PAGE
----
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The Big Picture: A 40-Year Scan of the Right-Wing Corporate Takeover of America

Author and public intellectual Colin Greer tells us how we got where we are today. It's not a pretty picture, but hope is on the way.

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It’s instructive to note that events in the U.S. are not in isolation. Back in the '60s and '70s when progressive movements were in ascendency, the liberation themes of the time were part of a global anti-colonial uprising, and broad disgust at the war in Vietnam. Today, trade policies and globalization means that the other major economies of the world are also in the grips of a greed and hyper-profit which is in the process of discarding hard won values, rights and decent living conditions. 

DH: That was Carter and also the hostage crisis too at the end of the '70s, yes? 

CG: Yeah, it’s about how social and economic consciousness changed. Carter’s inability to act effectively in the hostage crisis or to defeat stagflation reinforced a national feeling of malaise and weakness. That’s why Reagan campaigned on "hope in America" versus Carter's kind of dismal, high-standing morality, an apparent inability to act from strength. It was the beginning of a long term of undermining the presumption of multi-dimensional social and economic expansion, which had flourished since World War II.

So in the 1980s you had Reagan, along with the last flourish of direct political action on the left and the last gasps of the global social change that characterized the 1960s and '70s; i.e. the fight against apartheid, which succeeded in turning the Reagan administration around to support the anti-apartheid/ divestment movement, and you had the Nuclear Freeze movement.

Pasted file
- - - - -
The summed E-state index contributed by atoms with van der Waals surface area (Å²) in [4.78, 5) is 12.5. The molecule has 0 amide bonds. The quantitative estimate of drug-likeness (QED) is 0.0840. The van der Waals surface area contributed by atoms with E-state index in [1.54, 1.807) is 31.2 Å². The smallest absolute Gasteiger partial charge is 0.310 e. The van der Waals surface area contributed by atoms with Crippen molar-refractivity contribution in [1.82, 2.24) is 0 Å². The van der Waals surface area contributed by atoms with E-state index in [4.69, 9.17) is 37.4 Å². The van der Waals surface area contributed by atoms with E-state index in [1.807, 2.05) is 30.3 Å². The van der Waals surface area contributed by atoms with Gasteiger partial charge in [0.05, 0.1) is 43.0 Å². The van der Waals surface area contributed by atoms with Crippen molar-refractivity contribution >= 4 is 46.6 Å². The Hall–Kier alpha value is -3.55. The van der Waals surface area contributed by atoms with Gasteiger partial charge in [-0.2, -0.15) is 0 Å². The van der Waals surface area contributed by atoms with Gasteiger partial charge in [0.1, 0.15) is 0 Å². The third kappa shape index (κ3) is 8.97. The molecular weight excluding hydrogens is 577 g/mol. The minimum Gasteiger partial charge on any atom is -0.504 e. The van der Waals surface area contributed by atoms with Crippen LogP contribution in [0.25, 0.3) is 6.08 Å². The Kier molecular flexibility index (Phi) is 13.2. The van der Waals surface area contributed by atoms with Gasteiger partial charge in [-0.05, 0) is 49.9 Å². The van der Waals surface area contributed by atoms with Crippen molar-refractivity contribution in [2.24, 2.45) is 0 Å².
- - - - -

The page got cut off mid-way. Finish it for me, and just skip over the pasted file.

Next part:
DH: These were the last grassroots successes of the left?

CG: Yes. Although one can never do a one to one equation, the Freeze was a factor in Reagan's shift in nuclear arms negotiations with the Russians and the anti-apartheid divestment strategies, fueled by a popular movement with strong student leadership, which created shantytowns on campuses throughout America, helped win that struggle. 

But then there was a dramatic change in direction when the air traffic controllers went on strike. Reagan seized the moment, and fired the air traffic controllers, destroying PATCO, their union. That was the beginning of the end of the labor deal with capital; a deal that was carved out in the Cold War in which labor got negotiated settlements here at home for its support for the Cold War abroad. In a sense it was anti-red internationally and social democratic here in the United States. And that deal went through the beginning of the 1980s, until Reagan, responding to the conservative base, changed the ground rules. And with it, labor's guaranteed negotiating strength ended.

We have seen a diminishing power of labor since. And we've also seen a shrinking power of popular movements on the left as well, so that by the time we got to the invasion of Iraq, a million people in the street could be ignored. How different that was from the last gasps of enduring popular protest against Reagan’s contra-aid and its illegal processes. 

DH: Those demonstrations against the Iraq invasion seemed like a big deal at the time, a major accomplishment, and around the world as well.

CG: Yeah, but for only one day. What is required is the ability to constantly bring people out and not end it when there’s no popular response. You need to get the news story, and push the politicians to shift. We're up against the kind of new politics in which they didn't shift and we didn't come out with continual resistance, and that inability to resist played out in the 1990s when you have a Democratic president who was disappointing over and over, with no popular mobilization against his deregulation of the finance industry or his welfare reform initiative. 

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